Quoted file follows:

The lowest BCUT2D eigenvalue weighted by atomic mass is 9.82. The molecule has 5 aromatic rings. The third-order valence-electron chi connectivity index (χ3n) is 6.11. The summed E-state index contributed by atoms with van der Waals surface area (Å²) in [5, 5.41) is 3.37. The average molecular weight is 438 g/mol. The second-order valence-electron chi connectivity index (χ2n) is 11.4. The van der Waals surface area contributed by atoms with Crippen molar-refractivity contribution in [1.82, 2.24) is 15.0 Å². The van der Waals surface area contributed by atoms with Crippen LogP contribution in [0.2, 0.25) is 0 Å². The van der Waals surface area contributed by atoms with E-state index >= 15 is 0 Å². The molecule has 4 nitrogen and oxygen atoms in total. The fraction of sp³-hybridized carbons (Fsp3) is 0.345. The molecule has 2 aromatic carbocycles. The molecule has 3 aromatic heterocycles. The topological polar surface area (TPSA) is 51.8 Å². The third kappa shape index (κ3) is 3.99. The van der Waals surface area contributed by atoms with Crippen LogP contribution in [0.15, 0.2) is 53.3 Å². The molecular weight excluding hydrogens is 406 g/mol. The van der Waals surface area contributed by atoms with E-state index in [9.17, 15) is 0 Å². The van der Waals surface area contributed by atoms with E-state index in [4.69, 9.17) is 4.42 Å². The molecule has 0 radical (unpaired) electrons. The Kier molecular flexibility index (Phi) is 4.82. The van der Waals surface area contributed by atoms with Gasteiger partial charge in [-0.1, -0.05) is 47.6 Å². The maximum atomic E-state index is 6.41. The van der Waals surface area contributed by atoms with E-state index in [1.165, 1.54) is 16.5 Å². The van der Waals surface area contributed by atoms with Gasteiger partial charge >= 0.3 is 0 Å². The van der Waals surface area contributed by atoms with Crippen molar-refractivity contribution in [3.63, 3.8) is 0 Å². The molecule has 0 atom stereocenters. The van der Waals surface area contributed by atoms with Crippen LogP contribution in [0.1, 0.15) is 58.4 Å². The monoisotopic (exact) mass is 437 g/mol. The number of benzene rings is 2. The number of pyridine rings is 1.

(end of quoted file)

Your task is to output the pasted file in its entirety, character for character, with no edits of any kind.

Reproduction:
The lowest BCUT2D eigenvalue weighted by atomic mass is 9.82. The molecule has 5 aromatic rings. The third-order valence-electron chi connectivity index (χ3n) is 6.11. The summed E-state index contributed by atoms with van der Waals surface area (Å²) in [5, 5.41) is 3.37. The average molecular weight is 438 g/mol. The second-order valence-electron chi connectivity index (χ2n) is 11.4. The van der Waals surface area contributed by atoms with Crippen molar-refractivity contribution in [1.82, 2.24) is 15.0 Å². The van der Waals surface area contributed by atoms with Crippen LogP contribution in [0.2, 0.25) is 0 Å². The van der Waals surface area contributed by atoms with E-state index >= 15 is 0 Å². The molecule has 4 nitrogen and oxygen atoms in total. The fraction of sp³-hybridized carbons (Fsp3) is 0.345. The molecule has 2 aromatic carbocycles. The molecule has 3 aromatic heterocycles. The topological polar surface area (TPSA) is 51.8 Å². The third kappa shape index (κ3) is 3.99. The van der Waals surface area contributed by atoms with Crippen LogP contribution in [0.15, 0.2) is 53.3 Å². The molecular weight excluding hydrogens is 406 g/mol. The van der Waals surface area contributed by atoms with E-state index in [9.17, 15) is 0 Å². The van der Waals surface area contributed by atoms with E-state index in [4.69, 9.17) is 4.42 Å². The molecule has 0 radical (unpaired) electrons. The Kier molecular flexibility index (Phi) is 4.82. The van der Waals surface area contributed by atoms with Gasteiger partial charge in [-0.1, -0.05) is 47.6 Å². The maximum atomic E-state index is 6.41. The van der Waals surface area contributed by atoms with E-state index in [1.165, 1.54) is 16.5 Å². The van der Waals surface area contributed by atoms with Gasteiger partial charge >= 0.3 is 0 Å². The van der Waals surface area contributed by atoms with Crippen molar-refractivity contribution in [3.63, 3.8) is 0 Å². The molecule has 0 atom stereocenters. The van der Waals surface area contributed by atoms with Crippen LogP contribution in [0.1, 0.15) is 58.4 Å². The monoisotopic (exact) mass is 437 g/mol. The number of benzene rings is 2. The number of pyridine rings is 1.